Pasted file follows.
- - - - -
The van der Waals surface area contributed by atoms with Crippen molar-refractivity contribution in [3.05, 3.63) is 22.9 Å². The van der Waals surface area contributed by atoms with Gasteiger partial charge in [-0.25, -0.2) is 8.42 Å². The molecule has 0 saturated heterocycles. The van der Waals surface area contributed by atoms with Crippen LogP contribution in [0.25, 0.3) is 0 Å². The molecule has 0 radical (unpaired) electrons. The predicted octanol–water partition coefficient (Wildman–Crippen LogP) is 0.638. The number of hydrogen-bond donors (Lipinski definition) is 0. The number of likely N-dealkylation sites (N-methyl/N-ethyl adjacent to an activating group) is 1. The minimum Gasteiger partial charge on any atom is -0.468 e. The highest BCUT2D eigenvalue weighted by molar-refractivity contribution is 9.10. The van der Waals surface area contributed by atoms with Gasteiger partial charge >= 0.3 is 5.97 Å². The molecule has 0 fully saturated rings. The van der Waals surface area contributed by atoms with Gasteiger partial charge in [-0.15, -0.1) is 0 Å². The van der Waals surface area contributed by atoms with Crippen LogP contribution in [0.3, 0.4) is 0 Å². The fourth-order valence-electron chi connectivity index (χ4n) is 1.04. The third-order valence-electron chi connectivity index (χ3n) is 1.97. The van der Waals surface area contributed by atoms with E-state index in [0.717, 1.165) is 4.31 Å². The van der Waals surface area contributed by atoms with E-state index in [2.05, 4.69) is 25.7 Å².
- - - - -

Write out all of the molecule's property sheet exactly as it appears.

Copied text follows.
The van der Waals surface area contributed by atoms with Crippen molar-refractivity contribution in [3.05, 3.63) is 22.9 Å². The van der Waals surface area contributed by atoms with Gasteiger partial charge in [-0.25, -0.2) is 8.42 Å². The molecule has 0 saturated heterocycles. The van der Waals surface area contributed by atoms with Crippen LogP contribution in [0.25, 0.3) is 0 Å². The molecule has 0 radical (unpaired) electrons. The predicted octanol–water partition coefficient (Wildman–Crippen LogP) is 0.638. The number of hydrogen-bond donors (Lipinski definition) is 0. The number of likely N-dealkylation sites (N-methyl/N-ethyl adjacent to an activating group) is 1. The minimum Gasteiger partial charge on any atom is -0.468 e. The highest BCUT2D eigenvalue weighted by molar-refractivity contribution is 9.10. The van der Waals surface area contributed by atoms with Gasteiger partial charge >= 0.3 is 5.97 Å². The molecule has 0 fully saturated rings. The van der Waals surface area contributed by atoms with Gasteiger partial charge in [-0.15, -0.1) is 0 Å². The van der Waals surface area contributed by atoms with Crippen LogP contribution in [0.3, 0.4) is 0 Å². The fourth-order valence-electron chi connectivity index (χ4n) is 1.04. The third-order valence-electron chi connectivity index (χ3n) is 1.97. The van der Waals surface area contributed by atoms with E-state index in [0.717, 1.165) is 4.31 Å². The van der Waals surface area contributed by atoms with E-state index in [2.05, 4.69) is 25.7 Å².